Before ICSI, if men didn’t have strong or enough sperm, they had to rely on donor sperm.
Freezing eggs, sperm and embryos: Egg, sperm and embryo freezing received a major tune-up in the early 2000s.
Egg cells are the largest cells in the body – because of their size, freezing is a “real problem” because their water content leaves ice crystals that tamper with, and tear apart the cells inside.
Enter vitrification – in this process, scientists race through the period of ice crystal formation, turning the water into glass, not ice, Casper said.
Slow freezing takes about two hours to freeze an egg and the egg is cooled gradually. With vitrification, the temperature is reduced by about 1 C per minute until the egg is frozen. The temperature continues to drop to about -7 C. Then the egg is put in liquid nitrogen.
“Now we vitrify everything and the survival rate is close to 90 per cent. Slow cooling was about 70 per cent,” Casper said.
Like birth control, vitrification changed the landscape for women. With the pill, they could stave off pregnancy. With vitrification, women could freeze eggs so that if they wanted to get pregnant later on in life, they had access to them.
Women dealing with cancer, chemotherapy or other conditions that would affect their reproductive health were granted access to vitrification. Now it’s available to most women, the experts say.
“It became an issue for social reasons – women were delaying childbearing, they didn’t have a male partner, or they wanted to preserve their fertility. Now they are able to freeze their eggs,” Yuzpe said.
IVF screening: In vitro fertilization reached another level of sophistication through screening and time-lapse photography. Now, doctors use techniques such as embryonic chromosomal screening and cell division monitoring.
With screening, doctors can test embryos if patients carry hereditary diseases, such as cystic fibrosis or muscular dystrophy and choose the healthiest embryos for transfer.
Using time-lapse imaging, doctors can even watch the progression of embryos in the lab to decide which are healthiest for implantation.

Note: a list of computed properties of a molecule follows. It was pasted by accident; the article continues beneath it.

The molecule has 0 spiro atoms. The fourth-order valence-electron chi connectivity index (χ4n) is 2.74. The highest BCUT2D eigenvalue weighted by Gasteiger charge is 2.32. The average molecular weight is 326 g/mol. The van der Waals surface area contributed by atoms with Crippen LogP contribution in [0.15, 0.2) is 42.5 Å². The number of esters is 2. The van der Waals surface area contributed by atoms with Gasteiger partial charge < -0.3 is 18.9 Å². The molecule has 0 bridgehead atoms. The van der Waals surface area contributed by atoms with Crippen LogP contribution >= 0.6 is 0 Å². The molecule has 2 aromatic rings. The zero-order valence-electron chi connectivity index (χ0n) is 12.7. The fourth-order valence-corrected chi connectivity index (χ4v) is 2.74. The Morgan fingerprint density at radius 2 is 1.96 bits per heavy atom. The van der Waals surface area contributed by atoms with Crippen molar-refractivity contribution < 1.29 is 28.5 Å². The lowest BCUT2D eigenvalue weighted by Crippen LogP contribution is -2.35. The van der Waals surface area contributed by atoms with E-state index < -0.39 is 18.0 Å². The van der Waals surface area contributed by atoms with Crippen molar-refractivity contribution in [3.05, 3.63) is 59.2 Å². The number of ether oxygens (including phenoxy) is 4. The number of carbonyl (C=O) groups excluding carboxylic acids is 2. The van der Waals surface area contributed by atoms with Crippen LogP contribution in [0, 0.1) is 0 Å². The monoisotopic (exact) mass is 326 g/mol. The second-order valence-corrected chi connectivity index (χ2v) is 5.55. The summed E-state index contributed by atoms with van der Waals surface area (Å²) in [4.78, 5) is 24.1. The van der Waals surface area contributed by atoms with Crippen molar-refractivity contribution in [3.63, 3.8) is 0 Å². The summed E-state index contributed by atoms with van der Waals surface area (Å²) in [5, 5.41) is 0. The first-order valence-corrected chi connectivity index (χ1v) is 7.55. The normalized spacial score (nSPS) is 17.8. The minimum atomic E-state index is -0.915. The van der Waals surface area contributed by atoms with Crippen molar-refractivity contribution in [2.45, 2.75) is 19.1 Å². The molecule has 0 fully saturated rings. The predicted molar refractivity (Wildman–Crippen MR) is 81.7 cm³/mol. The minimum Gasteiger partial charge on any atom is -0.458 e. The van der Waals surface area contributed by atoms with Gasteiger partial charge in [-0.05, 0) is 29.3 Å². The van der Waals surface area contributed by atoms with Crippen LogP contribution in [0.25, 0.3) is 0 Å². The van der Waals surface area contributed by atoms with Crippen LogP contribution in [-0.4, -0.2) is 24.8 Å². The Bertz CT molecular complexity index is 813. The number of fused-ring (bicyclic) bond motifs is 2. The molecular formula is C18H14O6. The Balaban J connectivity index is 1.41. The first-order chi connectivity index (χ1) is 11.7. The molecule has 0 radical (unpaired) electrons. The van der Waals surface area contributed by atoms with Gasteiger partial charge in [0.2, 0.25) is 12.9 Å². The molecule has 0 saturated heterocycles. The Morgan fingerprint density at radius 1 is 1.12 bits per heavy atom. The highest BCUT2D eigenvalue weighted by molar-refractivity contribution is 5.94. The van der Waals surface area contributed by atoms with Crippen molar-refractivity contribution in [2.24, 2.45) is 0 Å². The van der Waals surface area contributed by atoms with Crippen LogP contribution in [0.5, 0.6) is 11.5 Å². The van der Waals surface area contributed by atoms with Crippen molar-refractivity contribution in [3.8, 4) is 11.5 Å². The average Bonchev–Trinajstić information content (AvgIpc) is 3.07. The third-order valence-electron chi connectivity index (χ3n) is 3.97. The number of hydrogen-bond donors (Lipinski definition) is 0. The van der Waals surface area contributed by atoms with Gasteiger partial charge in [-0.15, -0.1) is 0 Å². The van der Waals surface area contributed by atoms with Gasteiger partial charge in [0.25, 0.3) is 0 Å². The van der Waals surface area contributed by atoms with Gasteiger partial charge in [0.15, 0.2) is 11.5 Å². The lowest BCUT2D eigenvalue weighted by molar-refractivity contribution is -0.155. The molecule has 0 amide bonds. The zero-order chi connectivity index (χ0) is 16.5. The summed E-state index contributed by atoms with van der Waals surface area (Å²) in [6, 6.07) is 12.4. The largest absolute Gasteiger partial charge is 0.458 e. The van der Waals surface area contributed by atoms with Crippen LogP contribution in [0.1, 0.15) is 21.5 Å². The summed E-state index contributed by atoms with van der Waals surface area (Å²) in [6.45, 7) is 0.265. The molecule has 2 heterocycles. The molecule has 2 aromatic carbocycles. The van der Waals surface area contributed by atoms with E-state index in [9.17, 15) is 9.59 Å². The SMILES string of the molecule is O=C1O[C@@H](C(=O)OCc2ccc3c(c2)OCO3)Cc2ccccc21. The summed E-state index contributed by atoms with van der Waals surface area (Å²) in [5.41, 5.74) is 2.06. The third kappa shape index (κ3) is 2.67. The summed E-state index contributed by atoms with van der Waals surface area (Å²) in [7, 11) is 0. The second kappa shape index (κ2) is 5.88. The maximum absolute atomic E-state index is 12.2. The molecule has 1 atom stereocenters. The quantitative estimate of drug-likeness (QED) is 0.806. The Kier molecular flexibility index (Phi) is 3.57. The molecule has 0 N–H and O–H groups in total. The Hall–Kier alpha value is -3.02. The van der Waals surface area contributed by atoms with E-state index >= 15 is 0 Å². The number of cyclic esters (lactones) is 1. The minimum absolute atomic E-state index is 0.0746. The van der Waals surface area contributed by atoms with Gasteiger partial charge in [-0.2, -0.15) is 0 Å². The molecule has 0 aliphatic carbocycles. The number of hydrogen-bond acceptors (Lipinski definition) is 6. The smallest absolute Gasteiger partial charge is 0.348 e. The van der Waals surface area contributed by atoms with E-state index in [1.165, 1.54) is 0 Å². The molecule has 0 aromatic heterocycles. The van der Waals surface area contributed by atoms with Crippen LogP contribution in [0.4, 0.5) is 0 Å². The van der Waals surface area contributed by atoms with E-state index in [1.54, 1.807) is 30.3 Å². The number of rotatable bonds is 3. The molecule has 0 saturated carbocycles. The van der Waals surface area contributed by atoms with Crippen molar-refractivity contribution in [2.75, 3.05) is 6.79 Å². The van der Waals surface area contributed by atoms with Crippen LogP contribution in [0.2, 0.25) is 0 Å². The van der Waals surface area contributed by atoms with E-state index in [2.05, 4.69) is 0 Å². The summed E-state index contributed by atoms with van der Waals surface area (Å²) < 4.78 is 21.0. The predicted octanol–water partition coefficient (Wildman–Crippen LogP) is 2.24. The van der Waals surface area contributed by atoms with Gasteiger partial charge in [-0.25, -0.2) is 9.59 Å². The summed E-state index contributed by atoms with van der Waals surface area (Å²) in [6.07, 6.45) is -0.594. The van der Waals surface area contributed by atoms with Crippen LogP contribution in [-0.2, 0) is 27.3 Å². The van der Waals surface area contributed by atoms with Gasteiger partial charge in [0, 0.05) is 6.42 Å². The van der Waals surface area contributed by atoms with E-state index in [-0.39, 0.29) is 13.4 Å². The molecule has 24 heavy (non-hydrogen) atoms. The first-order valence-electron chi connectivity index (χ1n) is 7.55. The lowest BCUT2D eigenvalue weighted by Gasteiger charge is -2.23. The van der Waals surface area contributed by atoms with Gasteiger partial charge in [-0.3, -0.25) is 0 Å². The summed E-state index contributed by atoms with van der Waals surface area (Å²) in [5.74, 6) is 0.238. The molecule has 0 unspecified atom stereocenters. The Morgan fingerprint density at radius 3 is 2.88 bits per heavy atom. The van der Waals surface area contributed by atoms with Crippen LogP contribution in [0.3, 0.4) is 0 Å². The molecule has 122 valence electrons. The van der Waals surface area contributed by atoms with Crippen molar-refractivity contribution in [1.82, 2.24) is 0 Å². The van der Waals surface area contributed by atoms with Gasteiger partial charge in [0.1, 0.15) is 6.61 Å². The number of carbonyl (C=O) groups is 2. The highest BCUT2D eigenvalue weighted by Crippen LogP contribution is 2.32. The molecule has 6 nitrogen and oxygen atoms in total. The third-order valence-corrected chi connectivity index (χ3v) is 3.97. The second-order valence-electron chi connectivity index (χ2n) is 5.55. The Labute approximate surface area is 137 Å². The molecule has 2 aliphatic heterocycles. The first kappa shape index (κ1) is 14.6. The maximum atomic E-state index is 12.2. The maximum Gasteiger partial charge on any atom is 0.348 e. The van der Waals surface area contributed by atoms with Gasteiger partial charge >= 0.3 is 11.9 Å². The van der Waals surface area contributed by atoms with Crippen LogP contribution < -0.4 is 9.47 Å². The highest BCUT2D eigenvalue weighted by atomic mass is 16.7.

Single embryo transfer: There’s a reason why there are fewer twins and triplets born out of IVF – the technology behind it has improved so doctors can rely on single embryo transfers.
Doctors can use a frozen egg and frozen sperm, wait for five days to monitor the quality of the embryo. Before, they would only wait about two or three days after fertilization, but this extra time matters.
“It completely eliminates the risk of twins. There’s no more pressure to put more than one embryo back. Before if you weren’t sure you’d put two or three back,” Casper said.
Through single embryo transfer, Casper says babies are born bigger, and with fewer complications.
What’s next for fertility therapy? The latest frontier in fertility is carving out more space for people who cannot have babies through uterine transplants and even “three-person babies.”
These technologies aren’t for the general population. The United Kingdom is the only country to allow three-person babies, for example.
In September, scientists said the world’s first three-person baby was born. The child was at risk of inheriting DNA for Leigh syndrome, a severe neurological disorder that usually kills within a few years of birth.
The technique involved removing some of the mother’s DNA from an egg, and leaving the disease-causing DNA behind. The healthy DNA was slipped into a donor’s egg, which was then fertilized. As a result, the baby inherited DNA from both parents and the egg donor.